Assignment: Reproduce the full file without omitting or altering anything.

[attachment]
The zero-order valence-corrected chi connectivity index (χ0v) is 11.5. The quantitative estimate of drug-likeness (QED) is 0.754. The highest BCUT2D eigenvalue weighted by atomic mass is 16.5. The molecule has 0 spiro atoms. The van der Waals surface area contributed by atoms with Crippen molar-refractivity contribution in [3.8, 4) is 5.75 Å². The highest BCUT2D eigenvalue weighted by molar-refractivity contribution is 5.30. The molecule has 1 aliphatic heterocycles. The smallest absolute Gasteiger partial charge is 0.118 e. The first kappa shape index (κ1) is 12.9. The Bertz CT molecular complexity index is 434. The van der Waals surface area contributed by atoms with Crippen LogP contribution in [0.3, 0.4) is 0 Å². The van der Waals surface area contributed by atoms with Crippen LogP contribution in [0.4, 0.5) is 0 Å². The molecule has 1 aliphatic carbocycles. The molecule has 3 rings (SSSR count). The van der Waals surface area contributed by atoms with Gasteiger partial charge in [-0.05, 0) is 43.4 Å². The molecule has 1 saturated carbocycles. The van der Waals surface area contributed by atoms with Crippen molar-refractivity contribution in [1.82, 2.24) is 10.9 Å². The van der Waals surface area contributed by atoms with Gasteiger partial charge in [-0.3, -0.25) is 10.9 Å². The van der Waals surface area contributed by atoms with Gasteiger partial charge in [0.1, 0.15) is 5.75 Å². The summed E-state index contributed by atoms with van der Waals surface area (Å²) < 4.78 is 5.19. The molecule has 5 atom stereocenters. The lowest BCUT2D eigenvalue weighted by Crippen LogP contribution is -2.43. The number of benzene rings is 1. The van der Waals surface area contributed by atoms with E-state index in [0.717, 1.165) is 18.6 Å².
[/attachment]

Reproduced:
The zero-order valence-corrected chi connectivity index (χ0v) is 11.5. The quantitative estimate of drug-likeness (QED) is 0.754. The highest BCUT2D eigenvalue weighted by atomic mass is 16.5. The molecule has 0 spiro atoms. The van der Waals surface area contributed by atoms with Crippen molar-refractivity contribution in [3.8, 4) is 5.75 Å². The highest BCUT2D eigenvalue weighted by molar-refractivity contribution is 5.30. The molecule has 1 aliphatic heterocycles. The smallest absolute Gasteiger partial charge is 0.118 e. The first kappa shape index (κ1) is 12.9. The Bertz CT molecular complexity index is 434. The van der Waals surface area contributed by atoms with Crippen LogP contribution in [0.3, 0.4) is 0 Å². The van der Waals surface area contributed by atoms with Crippen LogP contribution in [0.4, 0.5) is 0 Å². The molecule has 1 aliphatic carbocycles. The molecule has 3 rings (SSSR count). The van der Waals surface area contributed by atoms with Gasteiger partial charge in [-0.05, 0) is 43.4 Å². The molecule has 1 saturated carbocycles. The van der Waals surface area contributed by atoms with Crippen molar-refractivity contribution in [1.82, 2.24) is 10.9 Å². The van der Waals surface area contributed by atoms with Gasteiger partial charge in [-0.3, -0.25) is 10.9 Å². The van der Waals surface area contributed by atoms with Gasteiger partial charge in [0.1, 0.15) is 5.75 Å². The summed E-state index contributed by atoms with van der Waals surface area (Å²) < 4.78 is 5.19. The molecule has 5 atom stereocenters. The lowest BCUT2D eigenvalue weighted by Crippen LogP contribution is -2.43. The number of benzene rings is 1. The van der Waals surface area contributed by atoms with E-state index in [0.717, 1.165) is 18.6 Å².